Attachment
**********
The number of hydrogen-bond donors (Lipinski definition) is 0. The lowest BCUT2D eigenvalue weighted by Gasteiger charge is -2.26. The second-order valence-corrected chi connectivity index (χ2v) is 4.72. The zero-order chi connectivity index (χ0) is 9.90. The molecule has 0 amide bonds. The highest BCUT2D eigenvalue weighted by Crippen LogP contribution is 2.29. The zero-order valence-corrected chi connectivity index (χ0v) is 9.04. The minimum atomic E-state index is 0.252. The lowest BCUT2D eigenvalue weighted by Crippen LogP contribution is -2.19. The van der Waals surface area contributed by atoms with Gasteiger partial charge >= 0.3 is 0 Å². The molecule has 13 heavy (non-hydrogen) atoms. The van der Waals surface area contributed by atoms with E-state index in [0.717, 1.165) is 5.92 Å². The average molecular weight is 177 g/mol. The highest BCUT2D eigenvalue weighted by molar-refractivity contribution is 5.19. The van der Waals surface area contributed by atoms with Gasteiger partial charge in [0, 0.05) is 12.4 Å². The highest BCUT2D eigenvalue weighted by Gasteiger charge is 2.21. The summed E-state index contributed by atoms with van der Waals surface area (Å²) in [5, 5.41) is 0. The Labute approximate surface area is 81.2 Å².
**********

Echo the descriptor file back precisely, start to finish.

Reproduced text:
The number of hydrogen-bond donors (Lipinski definition) is 0. The lowest BCUT2D eigenvalue weighted by Gasteiger charge is -2.26. The second-order valence-corrected chi connectivity index (χ2v) is 4.72. The zero-order chi connectivity index (χ0) is 9.90. The molecule has 0 amide bonds. The highest BCUT2D eigenvalue weighted by Crippen LogP contribution is 2.29. The zero-order valence-corrected chi connectivity index (χ0v) is 9.04. The minimum atomic E-state index is 0.252. The lowest BCUT2D eigenvalue weighted by Crippen LogP contribution is -2.19. The van der Waals surface area contributed by atoms with Gasteiger partial charge >= 0.3 is 0 Å². The molecule has 13 heavy (non-hydrogen) atoms. The van der Waals surface area contributed by atoms with E-state index in [0.717, 1.165) is 5.92 Å². The average molecular weight is 177 g/mol. The highest BCUT2D eigenvalue weighted by molar-refractivity contribution is 5.19. The van der Waals surface area contributed by atoms with Gasteiger partial charge in [0, 0.05) is 12.4 Å². The highest BCUT2D eigenvalue weighted by Gasteiger charge is 2.21. The summed E-state index contributed by atoms with van der Waals surface area (Å²) in [5, 5.41) is 0. The Labute approximate surface area is 81.2 Å².